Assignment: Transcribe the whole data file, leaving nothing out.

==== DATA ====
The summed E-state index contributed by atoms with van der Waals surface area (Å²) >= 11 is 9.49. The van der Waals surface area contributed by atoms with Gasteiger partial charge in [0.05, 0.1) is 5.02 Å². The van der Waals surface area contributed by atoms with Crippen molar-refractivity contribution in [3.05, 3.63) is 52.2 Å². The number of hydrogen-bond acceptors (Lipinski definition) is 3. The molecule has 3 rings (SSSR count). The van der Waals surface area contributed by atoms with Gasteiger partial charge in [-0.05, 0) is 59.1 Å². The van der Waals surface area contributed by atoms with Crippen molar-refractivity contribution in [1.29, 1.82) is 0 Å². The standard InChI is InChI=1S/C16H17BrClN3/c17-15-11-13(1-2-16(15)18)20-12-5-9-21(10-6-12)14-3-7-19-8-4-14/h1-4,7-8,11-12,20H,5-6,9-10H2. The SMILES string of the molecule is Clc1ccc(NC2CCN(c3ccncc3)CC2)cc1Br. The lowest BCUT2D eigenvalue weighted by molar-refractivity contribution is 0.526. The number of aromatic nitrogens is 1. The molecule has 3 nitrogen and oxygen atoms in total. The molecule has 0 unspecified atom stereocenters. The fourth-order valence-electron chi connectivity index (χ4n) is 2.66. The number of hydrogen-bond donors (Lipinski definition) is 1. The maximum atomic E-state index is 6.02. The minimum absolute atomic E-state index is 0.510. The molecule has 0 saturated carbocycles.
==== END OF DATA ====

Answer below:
The summed E-state index contributed by atoms with van der Waals surface area (Å²) >= 11 is 9.49. The van der Waals surface area contributed by atoms with Gasteiger partial charge in [0.05, 0.1) is 5.02 Å². The van der Waals surface area contributed by atoms with Crippen molar-refractivity contribution in [3.05, 3.63) is 52.2 Å². The number of hydrogen-bond acceptors (Lipinski definition) is 3. The molecule has 3 rings (SSSR count). The van der Waals surface area contributed by atoms with Gasteiger partial charge in [-0.05, 0) is 59.1 Å². The van der Waals surface area contributed by atoms with Crippen molar-refractivity contribution in [1.29, 1.82) is 0 Å². The standard InChI is InChI=1S/C16H17BrClN3/c17-15-11-13(1-2-16(15)18)20-12-5-9-21(10-6-12)14-3-7-19-8-4-14/h1-4,7-8,11-12,20H,5-6,9-10H2. The SMILES string of the molecule is Clc1ccc(NC2CCN(c3ccncc3)CC2)cc1Br. The lowest BCUT2D eigenvalue weighted by molar-refractivity contribution is 0.526. The number of aromatic nitrogens is 1. The molecule has 3 nitrogen and oxygen atoms in total. The molecule has 0 unspecified atom stereocenters. The fourth-order valence-electron chi connectivity index (χ4n) is 2.66. The number of hydrogen-bond donors (Lipinski definition) is 1. The maximum atomic E-state index is 6.02. The minimum absolute atomic E-state index is 0.510. The molecule has 0 saturated carbocycles.